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New Scholars at the Kluge Center – October 2014

A new season is upon us: the leaves are changing, there’s a chill in the air, and the Kluge Center has begun to welcome the first residents from last year’s competitions. The first cohort of fellows from our partnership with the British Research Councils has arrived, along with several other scholars. We welcomed a total […]

How the Discovery of Life Will Transform Our Thinking

Astrobiology Chair Steven Dick believes that the discovery of life in the universe is a question of when, not if. Such a discovery will take different forms: microbial life, possibly complex life, maybe even intelligent life. Researching the scenarios and investigating the potential outcomes and ramifications has been at the essence of Dick’s year-long residency […]

Real Realpolitik

In the September/October issue of Foreign Affairs, John J. Mearsheimer writes that the conflict between Ukraine and Russia “shows that realpolitik remains relevant–and states that ignore it do so at their own peril.” That Realpolitik remains relevant to conversations on foreign affairs is certainly evidenced by its seeming ubiquity in public discourse. Commentators around the […]

Moving Down the Hall

The following is a guest post by Dr. Jane McAuliffe, Director of The John W. Kluge Center. Although I have been the Director of The John W. Kluge Center for only two weeks, I came into this position with definite advantages – familiarity and proximity. For the last year, I have been resident in the […]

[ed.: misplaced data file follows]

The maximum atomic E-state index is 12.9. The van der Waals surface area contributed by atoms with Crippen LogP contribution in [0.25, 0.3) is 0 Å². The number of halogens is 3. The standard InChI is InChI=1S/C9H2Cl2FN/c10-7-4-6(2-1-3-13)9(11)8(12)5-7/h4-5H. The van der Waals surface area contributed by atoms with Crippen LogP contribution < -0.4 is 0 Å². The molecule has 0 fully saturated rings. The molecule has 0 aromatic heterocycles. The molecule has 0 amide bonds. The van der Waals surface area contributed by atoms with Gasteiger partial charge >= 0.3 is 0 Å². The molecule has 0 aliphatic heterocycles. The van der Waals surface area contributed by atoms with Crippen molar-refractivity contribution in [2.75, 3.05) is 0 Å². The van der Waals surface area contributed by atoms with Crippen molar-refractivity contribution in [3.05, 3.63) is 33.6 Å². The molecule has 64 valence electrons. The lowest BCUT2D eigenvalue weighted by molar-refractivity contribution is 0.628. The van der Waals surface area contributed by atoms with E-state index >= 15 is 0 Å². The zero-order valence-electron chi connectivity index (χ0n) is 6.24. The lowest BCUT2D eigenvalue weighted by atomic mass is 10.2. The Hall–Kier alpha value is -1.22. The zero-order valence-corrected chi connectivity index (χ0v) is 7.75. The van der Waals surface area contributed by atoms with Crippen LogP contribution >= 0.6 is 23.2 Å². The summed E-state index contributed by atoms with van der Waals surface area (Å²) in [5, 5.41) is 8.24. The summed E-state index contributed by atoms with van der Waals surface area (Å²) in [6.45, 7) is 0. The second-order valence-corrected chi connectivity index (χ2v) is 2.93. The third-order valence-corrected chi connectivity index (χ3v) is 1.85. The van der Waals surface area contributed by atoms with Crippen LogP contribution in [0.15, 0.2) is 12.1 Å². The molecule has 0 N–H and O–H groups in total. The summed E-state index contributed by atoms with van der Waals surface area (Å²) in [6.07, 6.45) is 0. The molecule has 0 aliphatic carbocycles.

A Fun Tradition — And a Room Full of Discoveries

Last week I presided over one of my favorite Kluge Center traditions: our annual orientation for Wilson Center scholars to the Library of Congress. I enjoy it because despite being seasoned academics from across the U.S. and around the world, Wilson Center scholars are sometimes surprised at the riches available to them right down Pennsylvania […]

Law Enforcement, Psychiatrists, and the Racialization of Drug Addiction in Postwar America

Washington University in St. Louis historian Sonia Song-Ha Lee, who regularly teaches classes about the civil rights movement, recalls being struck by the discrepancy between triumphant accounts of the history of desegregation and the more sobering realities of present day mass incarceration in the United States. The Sentencing Project estimates that 2.2 million individuals are presently […]

A Tenuous But, To Me, Meaningful Tie to Kazakhstan

One of the things I love about working with the Fellows at the Kluge Center is that I am constantly learning new things. Recently, for example, I was speaking with Richard Bater, from Kings College London, who was here on an Arts and Humanities Research Council Fellowship. Richard’s thesis concerns water and the relationship of […]

History, Discovery and Analogy: Steven Dick Talks with C-SPAN’s American History TV About Discovering Life in the Universe

In a new video interview with C-SPAN’s American History TV, Kluge Center astrobiology chair Steven Dick explains how history, discovery, and analogy may be useful frameworks for approaching the problem of what societal reactions may be to the discovery of life beyond Earth. Dick has spent the past year at the Library of Congress as […]